IFRS Risk: Not What You Think

The switch from U.S. generally accepted accounting principles to international accounting standards is a hot topic. But CFOs of U.S. companies are wasting time and money managing imaginary risks while completely ignoring real ones.

Today’s CFO is accustomed to managing risk. But few financial executives in the United States accurately perceive or understand the emerging risks that are associated with the global convergence of financial reporting standards (convergence). As a result, CFOs across America are wasting time and money managing imaginary risks while ignoring the real risks associated with convergence in general and International Financial Reporting Standards (IFRS) in particular.

To separate real from imagined risks, let’s start by looking at some of the defining characteristics of the U.S. financial reporting environment. In the United States, as in most of the developed world, private companies outnumber public companies by a ratio of roughly 1,000 to 1. But in the United States—unlike most of the developed world—private companies have no statutory financial reporting obligations. No individual, organization, or governmental agency can unilaterally require private U.S. companies to use a particular set of financial reporting standards.

In practice, private U.S. companies frequently use U.S. generally accepted accounting principles (GAAP), and there are plenty of good reasons for doing so. But many private companies follow GAAP only up to a point, disclosing deviations in their financial statements. And other private companies use alternatives to GAAP, such as cash-basis accounting, tax-basis accounting, or some “other comprehensive basis of accounting” (OCBOA). So among private U.S. companies, diversity in financial reporting standards is the norm.

The relatively small number of public companies that exist in the United States operate in a very different environment. They are subject to statutory financial reporting obligations as determined by the Securities and Exchange Commission (SEC). The SEC has the legal authority to define the financial reporting standards that companies under its jurisdiction must or may use.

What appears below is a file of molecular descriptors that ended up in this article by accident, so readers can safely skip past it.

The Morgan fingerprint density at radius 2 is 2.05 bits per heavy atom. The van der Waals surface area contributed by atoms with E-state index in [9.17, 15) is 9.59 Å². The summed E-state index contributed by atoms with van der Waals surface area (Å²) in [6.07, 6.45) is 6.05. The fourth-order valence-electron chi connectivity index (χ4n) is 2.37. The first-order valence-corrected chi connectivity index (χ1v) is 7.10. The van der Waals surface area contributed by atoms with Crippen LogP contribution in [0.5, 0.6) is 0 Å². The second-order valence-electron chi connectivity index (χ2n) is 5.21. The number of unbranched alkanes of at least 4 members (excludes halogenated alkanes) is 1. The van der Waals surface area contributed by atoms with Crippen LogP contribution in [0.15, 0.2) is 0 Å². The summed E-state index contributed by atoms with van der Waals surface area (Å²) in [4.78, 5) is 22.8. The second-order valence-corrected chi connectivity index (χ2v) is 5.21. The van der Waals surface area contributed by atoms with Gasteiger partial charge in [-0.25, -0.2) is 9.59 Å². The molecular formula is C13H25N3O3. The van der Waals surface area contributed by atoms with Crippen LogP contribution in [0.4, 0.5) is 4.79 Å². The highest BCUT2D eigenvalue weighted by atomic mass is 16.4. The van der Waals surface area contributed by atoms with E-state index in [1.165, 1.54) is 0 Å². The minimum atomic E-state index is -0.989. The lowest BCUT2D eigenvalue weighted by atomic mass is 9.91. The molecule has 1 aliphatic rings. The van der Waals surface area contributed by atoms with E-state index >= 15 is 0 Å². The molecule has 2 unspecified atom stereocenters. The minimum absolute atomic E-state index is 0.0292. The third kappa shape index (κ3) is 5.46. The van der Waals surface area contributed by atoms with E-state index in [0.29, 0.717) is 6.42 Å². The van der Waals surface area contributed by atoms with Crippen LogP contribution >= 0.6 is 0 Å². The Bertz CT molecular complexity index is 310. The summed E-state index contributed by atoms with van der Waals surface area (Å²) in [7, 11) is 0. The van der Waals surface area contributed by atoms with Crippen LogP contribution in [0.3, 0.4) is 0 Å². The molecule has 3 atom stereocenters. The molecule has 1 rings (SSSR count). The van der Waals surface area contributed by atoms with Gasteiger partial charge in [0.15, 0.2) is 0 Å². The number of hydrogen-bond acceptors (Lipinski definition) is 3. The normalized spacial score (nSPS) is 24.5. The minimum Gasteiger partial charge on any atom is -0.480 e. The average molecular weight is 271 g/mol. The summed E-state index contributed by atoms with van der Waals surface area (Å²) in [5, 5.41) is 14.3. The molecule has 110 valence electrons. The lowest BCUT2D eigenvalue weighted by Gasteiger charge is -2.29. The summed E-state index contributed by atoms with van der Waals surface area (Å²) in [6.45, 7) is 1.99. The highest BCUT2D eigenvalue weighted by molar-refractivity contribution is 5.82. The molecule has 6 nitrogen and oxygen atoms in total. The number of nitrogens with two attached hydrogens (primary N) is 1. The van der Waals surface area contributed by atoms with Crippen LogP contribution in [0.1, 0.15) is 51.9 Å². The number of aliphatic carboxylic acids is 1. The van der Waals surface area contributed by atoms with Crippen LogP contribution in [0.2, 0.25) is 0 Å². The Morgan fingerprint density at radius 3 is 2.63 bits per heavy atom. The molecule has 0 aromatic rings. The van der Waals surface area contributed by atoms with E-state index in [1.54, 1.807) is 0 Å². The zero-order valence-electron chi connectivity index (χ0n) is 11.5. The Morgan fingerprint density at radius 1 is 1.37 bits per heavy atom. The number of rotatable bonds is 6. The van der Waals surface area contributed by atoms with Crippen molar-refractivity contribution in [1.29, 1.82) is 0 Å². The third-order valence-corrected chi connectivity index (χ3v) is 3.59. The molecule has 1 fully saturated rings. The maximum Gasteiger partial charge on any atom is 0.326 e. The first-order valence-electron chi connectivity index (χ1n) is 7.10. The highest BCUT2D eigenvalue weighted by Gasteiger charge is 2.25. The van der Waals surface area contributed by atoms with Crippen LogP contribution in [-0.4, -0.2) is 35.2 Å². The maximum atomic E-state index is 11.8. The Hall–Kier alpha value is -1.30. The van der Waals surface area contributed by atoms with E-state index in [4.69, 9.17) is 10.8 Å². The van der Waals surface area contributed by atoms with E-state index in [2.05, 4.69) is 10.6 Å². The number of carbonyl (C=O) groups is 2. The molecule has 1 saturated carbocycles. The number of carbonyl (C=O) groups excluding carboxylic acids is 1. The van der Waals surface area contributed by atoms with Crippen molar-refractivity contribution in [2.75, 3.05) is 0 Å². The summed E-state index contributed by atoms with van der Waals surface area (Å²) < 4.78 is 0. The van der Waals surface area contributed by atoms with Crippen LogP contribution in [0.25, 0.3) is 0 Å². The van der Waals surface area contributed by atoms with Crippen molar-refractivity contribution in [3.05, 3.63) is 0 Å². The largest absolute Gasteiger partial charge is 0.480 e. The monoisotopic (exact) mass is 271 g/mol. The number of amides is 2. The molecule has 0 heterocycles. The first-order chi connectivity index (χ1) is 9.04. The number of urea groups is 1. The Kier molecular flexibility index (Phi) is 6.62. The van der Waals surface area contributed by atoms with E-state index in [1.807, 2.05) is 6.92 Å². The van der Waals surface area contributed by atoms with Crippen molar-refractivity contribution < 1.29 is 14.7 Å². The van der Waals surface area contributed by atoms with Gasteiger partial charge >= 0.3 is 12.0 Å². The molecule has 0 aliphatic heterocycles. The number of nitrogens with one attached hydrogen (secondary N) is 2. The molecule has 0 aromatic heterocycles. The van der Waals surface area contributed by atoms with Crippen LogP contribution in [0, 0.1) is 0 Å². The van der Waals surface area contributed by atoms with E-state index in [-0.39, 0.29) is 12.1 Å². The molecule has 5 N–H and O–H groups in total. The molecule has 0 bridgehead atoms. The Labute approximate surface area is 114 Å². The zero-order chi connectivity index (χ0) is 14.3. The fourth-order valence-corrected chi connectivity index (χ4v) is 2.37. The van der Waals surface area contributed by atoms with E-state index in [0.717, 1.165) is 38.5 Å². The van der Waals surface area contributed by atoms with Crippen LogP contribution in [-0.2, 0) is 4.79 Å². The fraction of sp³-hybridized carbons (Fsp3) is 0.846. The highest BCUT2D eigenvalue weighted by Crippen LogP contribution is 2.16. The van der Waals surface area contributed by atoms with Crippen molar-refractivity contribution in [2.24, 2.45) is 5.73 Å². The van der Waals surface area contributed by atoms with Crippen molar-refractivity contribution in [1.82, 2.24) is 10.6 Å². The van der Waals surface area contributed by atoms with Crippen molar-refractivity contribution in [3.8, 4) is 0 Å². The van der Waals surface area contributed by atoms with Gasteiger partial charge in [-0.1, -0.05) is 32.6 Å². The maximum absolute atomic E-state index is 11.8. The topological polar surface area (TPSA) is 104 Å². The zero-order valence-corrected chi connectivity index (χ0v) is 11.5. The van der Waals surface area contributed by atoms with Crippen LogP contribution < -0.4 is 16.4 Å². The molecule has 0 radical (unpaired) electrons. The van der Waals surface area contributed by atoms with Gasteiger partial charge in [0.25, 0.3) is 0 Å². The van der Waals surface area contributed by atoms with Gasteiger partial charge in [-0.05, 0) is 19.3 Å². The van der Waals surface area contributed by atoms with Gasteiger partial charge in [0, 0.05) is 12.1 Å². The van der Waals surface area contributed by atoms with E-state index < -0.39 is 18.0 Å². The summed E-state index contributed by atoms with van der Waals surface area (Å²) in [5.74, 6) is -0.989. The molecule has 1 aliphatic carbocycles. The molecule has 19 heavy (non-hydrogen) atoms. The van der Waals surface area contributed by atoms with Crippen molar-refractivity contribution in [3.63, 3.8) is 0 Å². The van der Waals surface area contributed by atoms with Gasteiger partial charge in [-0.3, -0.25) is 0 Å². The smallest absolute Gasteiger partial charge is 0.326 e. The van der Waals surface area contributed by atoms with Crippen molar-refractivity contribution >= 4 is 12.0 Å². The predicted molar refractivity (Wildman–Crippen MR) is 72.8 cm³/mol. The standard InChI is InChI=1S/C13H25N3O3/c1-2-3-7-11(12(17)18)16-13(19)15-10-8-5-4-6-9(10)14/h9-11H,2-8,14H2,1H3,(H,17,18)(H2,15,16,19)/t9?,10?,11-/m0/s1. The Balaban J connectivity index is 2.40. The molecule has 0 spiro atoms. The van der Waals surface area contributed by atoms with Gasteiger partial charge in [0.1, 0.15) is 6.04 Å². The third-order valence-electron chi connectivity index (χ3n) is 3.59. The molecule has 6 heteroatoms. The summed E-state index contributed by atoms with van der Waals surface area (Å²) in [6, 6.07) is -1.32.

Since its inception, the SEC has relied on nongovernmental standard-setting organizations to set financial reporting standards for its regulants. Currently, the SEC looks to the Financial Accounting Standards Board (FASB) to set the financial reporting standards that the SEC requires public U.S. companies to adhere to. In some cases, the SEC has supplemented or overridden standards set by nongovernmental standard-setters, but for more than 70 years,  public companies in the United States have had to use U.S. GAAP as set by the FASB and its predecessors for statutory financial reporting purposes.

Pounder May 14

IFRS and Convergence

IFRS is a specific, existing set of financial reporting standards that are developed and maintained by the International Accounting Standards Board (IASB). At the standard level, IFRS and U.S. GAAP exhibit a number of similarities-and a far greater number of differences. There are significant similarities and differences in their conceptual underpinnings as well.

As a nongovernmental organization, the IASB has no authority to compel any country to require or permit the use of IFRS. Nor does the IASB have any authority to compel any individual company to use its standards. In short, only by developing and maintaining a set of standards that at least some countries and companies perceive as being superior to alternatives (such as U.S. GAAP) has the IASB achieved widespread adoption of IFRS throughout the world.

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